The DIV element is a generic, catch-all Block
Formatting element with an implied line break before and after. Within
the realm of Style Sheets, this element is nestable to allow hierarchies
of sections, subsections or chapters to be defined. This nesting ability
also allows for powerful
Style Sheet[-->Index DOT Css] mechanisms to be applied.
This attribute helps an author in situations with floating objects (images,
tables, etc.) produced through the Left and
Right ALIGN attributes. It allows content to stop being
flowed around the floated element.
[DEFAULT - No special line breaking
effects are applied relative to the floating element.] Left [breaks line after this element
and moves down vertically until the left margin is clear of floated objects.] Right [breaks line after this element
and moves down vertically until the right margin is clear of floated objects.] All [breaks line after this element
and moves down vertically until both margins are clear of floated objects.]
This attribute makes the contents of this element behave just like the
Netscape MULTICOL element. It indicates
the number of columns the contained content will be split into. The
browser should try to evenly distribute the content evenly across each
of the columns in order to achieve roughly the same column height.
This attribute controls the amount of pixel space between columns if the
COLS attribute is greater than one, just as the corresponding attribute
for the MULTICOL element does -
otherwise this attribute is ignored.
Values: Specified as positive
integers with the default being 10
This attribute specifies whether or not the content of the element will
use normal HTML linebreaking conventions. If False, normal linebreaking
behavior is used. If set to True, the element will not wrap to the
rendering viewport unless explicit linebreaking elements are added.
May also be used as a standalone attribute, in which case the value is
treated as TRUE.
As used by Opera, This attribute explicitly specifies the width of this
block element in pixels. As used by Netscape, it defines the width of a
multiple-column apparatus defined with the COLS and GUTTER attributes
present. See the MULTICOL element page
for details on the usage of this attribute.
Values: Positive integer pixel values or a
percentage of the overall screen width.
The DIV element is an all-purpose, generalized HTML Block
Structure. Use this element when you wish to define a block or section of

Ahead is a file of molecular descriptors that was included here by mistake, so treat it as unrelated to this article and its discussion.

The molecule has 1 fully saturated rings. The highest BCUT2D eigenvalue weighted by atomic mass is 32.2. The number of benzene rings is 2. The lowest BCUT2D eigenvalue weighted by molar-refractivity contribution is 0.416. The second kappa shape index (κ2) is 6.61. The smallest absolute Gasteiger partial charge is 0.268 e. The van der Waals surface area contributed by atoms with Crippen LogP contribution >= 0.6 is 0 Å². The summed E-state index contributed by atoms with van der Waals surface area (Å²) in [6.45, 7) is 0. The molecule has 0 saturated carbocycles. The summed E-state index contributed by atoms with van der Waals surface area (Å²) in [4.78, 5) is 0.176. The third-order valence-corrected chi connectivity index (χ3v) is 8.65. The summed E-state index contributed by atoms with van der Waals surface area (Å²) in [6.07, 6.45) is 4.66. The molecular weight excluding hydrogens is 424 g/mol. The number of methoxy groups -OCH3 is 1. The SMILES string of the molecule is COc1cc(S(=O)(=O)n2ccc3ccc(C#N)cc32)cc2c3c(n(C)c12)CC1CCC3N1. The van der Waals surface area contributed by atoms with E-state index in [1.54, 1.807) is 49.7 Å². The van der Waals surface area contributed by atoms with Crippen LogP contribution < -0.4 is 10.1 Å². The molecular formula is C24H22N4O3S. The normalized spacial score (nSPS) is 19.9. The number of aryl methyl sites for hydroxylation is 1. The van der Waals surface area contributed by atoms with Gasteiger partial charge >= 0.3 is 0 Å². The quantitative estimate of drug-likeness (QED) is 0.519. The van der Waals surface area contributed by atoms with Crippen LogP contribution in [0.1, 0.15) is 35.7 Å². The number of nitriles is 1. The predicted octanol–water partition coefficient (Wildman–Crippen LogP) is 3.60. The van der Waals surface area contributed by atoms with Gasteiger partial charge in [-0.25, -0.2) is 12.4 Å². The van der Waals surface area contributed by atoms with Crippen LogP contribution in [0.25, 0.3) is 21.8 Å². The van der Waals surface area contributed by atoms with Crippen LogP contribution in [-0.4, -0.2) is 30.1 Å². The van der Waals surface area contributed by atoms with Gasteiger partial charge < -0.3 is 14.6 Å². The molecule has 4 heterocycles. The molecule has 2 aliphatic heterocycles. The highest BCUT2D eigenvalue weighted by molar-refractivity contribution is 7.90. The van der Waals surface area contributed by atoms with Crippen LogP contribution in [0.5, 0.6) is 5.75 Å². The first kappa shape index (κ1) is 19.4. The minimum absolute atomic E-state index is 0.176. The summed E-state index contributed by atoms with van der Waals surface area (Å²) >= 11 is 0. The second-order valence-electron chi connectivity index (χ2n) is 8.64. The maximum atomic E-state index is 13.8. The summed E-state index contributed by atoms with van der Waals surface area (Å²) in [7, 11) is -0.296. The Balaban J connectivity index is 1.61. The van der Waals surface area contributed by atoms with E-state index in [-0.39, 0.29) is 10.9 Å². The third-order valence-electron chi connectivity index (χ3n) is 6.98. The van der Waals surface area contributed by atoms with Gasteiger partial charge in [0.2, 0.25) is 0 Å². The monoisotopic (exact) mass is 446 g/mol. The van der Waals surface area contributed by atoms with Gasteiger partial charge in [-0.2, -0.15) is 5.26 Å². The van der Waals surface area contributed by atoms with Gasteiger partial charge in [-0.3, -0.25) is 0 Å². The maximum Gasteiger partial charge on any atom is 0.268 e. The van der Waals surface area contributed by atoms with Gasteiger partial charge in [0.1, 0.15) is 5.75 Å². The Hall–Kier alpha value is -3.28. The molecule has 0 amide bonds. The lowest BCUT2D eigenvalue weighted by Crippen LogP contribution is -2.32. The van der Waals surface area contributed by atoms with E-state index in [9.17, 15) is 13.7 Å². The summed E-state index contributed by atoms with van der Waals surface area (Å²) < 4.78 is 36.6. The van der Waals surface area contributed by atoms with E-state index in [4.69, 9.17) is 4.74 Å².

Styled text, and SPAN when you wish to create a
generalized in-line Character Formatting element.
Note that the DIV element was not listed in the Block
Formatting section, even though it is a Block Level element. DIV is a
generic element and does not attach any semantic meaning. It is of greatest use
when working with Style Sheets, so it is grouped with other elements of this category.
DIV CLASSes can be nested. This allows for more powerful Style Sheet mechanisms.
An author can abuse this capability by using negative margin values to create
content that overlaps other content. This effect can be achieved more reliably
using properties specified in the CSS
positioning draft. The design possibilities using overlapping content
are enormous - but understanding the issues of such constructs is also essential.
Use of the CENTER element to center align text
in a block is still recommended slightly over use of DIV because more older
browsers support it. This difference in support is quickly changing though.
Along the same lines, HTML 3.2
classifies <center> as a shorthand notation
This effectively makes the CENTER tag a "subset" of DIV.
DTD NOTE: Alignment attributes do not react very well
with the MULTICOL element.
The 'justify' value of the ALIGN attribute is currently only supported in
Netscape and Internet Explorer, versions 4.0 Beta 2 and above.
Netscape Usage Note: The usage of DIV as a substitute
for the MULTICOL element does not appear to have ever been advertised by
Netscape. I only found this information by looking through the Mozilla source.